It was the wee hour of the morning with visibility near zero. The chara cutter had moved into the forest right up to the Kanha Meadow...laboriously following the elephant spoor. Whence he reached the meadow he realized that the elephant he was looking for was deeper inside.

Kanha meadow is the prime tiger country and is at present a grassland habitat for a tigress with cubs. Death was lurking in the darkness for the poor man. He had no idea that he was close to the tigress with cubs. Tigresses are over zealously protective mothers and charge at anyone who dares come threateningly close to the cubs.

The defense mechanism of tigers is away or move quietly from all dangers, and in other circumstance offense becomes the best defense. The latter was the case of the chara cutter of whose intentions the tigress was unsure. In order to defend herself and the cubs near by see charged. The chara cutter could see the tigress moving aggressively towards him. His last word over the wireless communication set was a desperate call for help.

It was all over in seconds and the mahouts who landed up on the spot later found him lying in pool of blood - dead. Death is instantaneous in a tiger attack as the canines target the neck region in order to rupture the blood vessels and the vertebrae is crushed completely on impact.

Had the tigress been alone she would have quietly moved out of the picture, but with the cubs around it was not possible, hence she charged at the two legged creature. In local folklore it is said that the tiger marks its prey much in advance by sound, but I have on many instances seen tiger surprised by other animals and man. This is because of preoccupation at times. She may have come to know of the man's presence but had no idea that he would come so close. She must have missed his approach as her attention was riveted on the cubs.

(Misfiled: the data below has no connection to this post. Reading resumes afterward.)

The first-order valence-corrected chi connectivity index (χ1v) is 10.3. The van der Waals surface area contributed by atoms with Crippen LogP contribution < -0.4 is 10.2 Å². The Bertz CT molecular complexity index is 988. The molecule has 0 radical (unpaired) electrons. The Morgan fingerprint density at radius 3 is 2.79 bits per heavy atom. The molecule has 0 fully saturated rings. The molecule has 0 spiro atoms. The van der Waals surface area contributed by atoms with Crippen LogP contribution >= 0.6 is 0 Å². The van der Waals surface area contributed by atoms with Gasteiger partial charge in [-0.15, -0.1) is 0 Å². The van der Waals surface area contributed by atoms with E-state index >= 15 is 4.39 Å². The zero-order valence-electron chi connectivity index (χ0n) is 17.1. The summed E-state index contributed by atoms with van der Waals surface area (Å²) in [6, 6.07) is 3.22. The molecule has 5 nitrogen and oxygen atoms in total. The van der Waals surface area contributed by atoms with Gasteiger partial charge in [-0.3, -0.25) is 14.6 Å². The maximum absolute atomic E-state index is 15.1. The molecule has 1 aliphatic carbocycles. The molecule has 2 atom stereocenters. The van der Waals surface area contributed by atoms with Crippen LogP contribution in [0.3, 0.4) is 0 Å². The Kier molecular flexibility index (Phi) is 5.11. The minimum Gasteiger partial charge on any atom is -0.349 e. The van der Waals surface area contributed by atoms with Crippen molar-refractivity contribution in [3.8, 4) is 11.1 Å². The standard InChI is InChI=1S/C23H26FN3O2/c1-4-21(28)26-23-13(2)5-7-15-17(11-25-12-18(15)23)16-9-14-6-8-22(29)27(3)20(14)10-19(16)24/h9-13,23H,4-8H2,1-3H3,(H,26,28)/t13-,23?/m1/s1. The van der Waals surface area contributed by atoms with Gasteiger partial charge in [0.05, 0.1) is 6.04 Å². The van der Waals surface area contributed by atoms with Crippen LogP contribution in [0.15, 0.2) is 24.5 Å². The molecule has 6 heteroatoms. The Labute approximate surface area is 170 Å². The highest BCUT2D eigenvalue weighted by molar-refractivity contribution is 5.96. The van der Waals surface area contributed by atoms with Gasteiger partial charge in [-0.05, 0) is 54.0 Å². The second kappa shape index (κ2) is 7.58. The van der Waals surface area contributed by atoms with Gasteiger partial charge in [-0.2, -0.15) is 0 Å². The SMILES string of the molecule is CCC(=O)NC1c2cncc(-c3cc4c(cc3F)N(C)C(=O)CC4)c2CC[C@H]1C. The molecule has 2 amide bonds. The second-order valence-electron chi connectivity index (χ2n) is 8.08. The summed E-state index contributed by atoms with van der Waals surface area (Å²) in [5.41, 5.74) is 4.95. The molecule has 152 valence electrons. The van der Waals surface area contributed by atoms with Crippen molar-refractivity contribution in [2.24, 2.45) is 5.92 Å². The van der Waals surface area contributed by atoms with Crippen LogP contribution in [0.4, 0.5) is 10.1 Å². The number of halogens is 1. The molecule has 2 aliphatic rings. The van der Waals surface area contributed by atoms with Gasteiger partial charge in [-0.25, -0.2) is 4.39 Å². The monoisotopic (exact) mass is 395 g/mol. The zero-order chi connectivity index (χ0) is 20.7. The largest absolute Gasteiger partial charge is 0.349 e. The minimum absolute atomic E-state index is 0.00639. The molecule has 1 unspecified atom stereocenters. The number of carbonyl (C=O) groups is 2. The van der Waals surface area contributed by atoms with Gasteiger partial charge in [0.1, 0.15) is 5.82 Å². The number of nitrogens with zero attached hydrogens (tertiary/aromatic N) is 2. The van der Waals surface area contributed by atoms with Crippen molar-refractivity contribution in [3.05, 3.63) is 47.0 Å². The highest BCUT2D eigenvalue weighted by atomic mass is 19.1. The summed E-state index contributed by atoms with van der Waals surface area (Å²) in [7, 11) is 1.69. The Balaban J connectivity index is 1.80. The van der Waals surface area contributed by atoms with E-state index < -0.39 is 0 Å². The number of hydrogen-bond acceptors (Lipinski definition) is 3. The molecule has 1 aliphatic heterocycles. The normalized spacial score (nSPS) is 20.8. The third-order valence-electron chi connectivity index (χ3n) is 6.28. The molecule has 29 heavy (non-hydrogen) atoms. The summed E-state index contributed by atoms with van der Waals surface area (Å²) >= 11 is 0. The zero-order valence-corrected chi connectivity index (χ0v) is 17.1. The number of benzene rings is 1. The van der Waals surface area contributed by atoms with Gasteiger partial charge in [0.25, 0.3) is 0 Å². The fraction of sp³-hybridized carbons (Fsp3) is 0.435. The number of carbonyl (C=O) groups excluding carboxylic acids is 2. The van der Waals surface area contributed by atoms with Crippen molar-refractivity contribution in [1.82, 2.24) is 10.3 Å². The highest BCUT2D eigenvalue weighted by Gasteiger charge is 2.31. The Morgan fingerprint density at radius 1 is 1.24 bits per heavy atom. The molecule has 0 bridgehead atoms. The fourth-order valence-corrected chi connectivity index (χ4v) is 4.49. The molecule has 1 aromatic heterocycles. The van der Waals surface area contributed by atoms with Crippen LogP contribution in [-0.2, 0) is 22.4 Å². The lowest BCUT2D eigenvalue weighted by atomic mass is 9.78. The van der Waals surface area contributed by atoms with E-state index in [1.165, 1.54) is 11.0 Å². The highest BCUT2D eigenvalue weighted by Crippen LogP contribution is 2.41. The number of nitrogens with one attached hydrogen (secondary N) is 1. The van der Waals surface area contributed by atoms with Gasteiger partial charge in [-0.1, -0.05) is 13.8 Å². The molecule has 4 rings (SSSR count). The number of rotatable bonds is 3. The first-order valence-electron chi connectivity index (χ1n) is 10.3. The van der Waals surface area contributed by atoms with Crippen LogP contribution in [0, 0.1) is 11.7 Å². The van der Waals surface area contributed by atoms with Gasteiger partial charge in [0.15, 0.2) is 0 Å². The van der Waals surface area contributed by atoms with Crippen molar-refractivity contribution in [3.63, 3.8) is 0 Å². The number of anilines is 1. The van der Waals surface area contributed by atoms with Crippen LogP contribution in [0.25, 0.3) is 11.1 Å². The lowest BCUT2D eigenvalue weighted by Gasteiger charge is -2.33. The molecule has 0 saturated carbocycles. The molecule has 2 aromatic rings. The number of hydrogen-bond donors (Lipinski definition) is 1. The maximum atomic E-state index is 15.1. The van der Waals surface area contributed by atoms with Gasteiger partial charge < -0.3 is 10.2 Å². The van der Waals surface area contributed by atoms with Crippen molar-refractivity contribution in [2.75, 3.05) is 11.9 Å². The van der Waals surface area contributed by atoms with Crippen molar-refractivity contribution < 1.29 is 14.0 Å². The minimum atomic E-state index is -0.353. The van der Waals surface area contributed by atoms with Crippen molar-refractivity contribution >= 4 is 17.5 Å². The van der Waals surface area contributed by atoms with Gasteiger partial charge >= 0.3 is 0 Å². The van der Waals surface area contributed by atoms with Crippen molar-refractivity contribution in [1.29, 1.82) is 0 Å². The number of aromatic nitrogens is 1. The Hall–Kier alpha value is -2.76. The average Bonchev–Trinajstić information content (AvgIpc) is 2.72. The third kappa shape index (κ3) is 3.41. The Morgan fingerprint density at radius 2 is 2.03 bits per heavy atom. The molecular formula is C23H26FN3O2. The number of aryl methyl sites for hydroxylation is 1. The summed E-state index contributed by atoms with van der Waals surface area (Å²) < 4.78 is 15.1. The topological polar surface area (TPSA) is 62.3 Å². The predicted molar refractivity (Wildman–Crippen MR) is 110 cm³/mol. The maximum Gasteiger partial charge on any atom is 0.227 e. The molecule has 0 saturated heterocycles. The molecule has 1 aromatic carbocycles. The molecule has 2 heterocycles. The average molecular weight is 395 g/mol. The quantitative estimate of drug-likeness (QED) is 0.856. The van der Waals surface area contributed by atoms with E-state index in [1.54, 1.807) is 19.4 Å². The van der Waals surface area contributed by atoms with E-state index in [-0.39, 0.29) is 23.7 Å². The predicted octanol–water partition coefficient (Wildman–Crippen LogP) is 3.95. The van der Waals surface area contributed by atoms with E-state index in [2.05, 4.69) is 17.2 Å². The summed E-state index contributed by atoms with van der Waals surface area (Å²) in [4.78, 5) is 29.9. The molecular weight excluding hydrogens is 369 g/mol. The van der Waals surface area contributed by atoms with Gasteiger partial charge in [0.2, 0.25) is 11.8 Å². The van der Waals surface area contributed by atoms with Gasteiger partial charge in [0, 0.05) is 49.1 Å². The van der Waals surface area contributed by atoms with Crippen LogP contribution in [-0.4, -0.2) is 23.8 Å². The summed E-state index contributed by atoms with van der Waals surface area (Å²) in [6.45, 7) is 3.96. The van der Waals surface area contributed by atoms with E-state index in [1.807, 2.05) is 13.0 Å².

Had she enough time to move the cubs into a hiding, I am sure a life would have been saved.

I saw the tigress on many wildlife safaris later, carrying over her tiger business of finding prey or just relaxing after a successful hunt. There was no aggression or blood thirst on her countenance.

"It was pure self defense man," she seemed to inform me apologetically.

The false beliefs about tiger cruelty and about the magical healing powers of its bones has put the graceful and beautiful animal unto sad plight.

God Save The Tiger!

Friday, June 27, 2008

Tiger Safari at Barnawapara

Situated in the newly carved state of Chattisgarh in Central India, Barnawapara Sanctuary is one of the popular wildlife destinations in India. Set in the district of Mahasamund, Barnawapara Sanctuary is small wildlife preserve with an area of two hundred and forty five kilometers as compared with area of Kanha National Parkwhich is 1945 sq.kms.

  • Fauna

In terms of wildlife viewing Barnawapara sanctuary is unique and has mammalian population equal to major National Parks and Tiger Reserves of India. Major mammals like tiger, leopard and number of deer species make Barnawapara their home. Flying squirrel, hyena and other lesser seen animals like chinkara and four horned deer are visible here.

The sanctuary has size able numbers of bison and sambar. The chital population is well established to support major carnivora like, tigers, leopards and Indian wild dogs.

  • Flora
The forests are mixed tropical dry deciduous type with prominence of Teak, Sal and Saaj. The undualting terrain supports Bamboo on slope and mixed tree species on plains. Other species of trees found at Barnawapara are Semal, Mahua, Ber and Tendu.

Best time to visit Barnawapara sanctuary is from November to June.

The sanctuary is at a distance of eighty five kilometers from Raipur and sixty kilometers from Mahasamund railway station.

Wednesday, June 25, 2008

Tiger in the Bush

On my recent visit to Kanha, last week in June, I had a tough time locating tigers. It had rained a day before I arrived and continued to rain intermittently spoiling the tiger safari. Except for herds of Chittal and occasional sightings of Sambar deer it was difficult toe see any other animal.

On the second round of the wild life safari a barking deer went scurrying past too fast for my English guests to take some photographs. The rain kept troubling us and it was at times very heavy.

"Do we have a chance to locate the tiger?" Chris asked rather dejected.

"Very thin chance I replied." The tigers are inactive and their movement is limited as water and prey is available very close to them."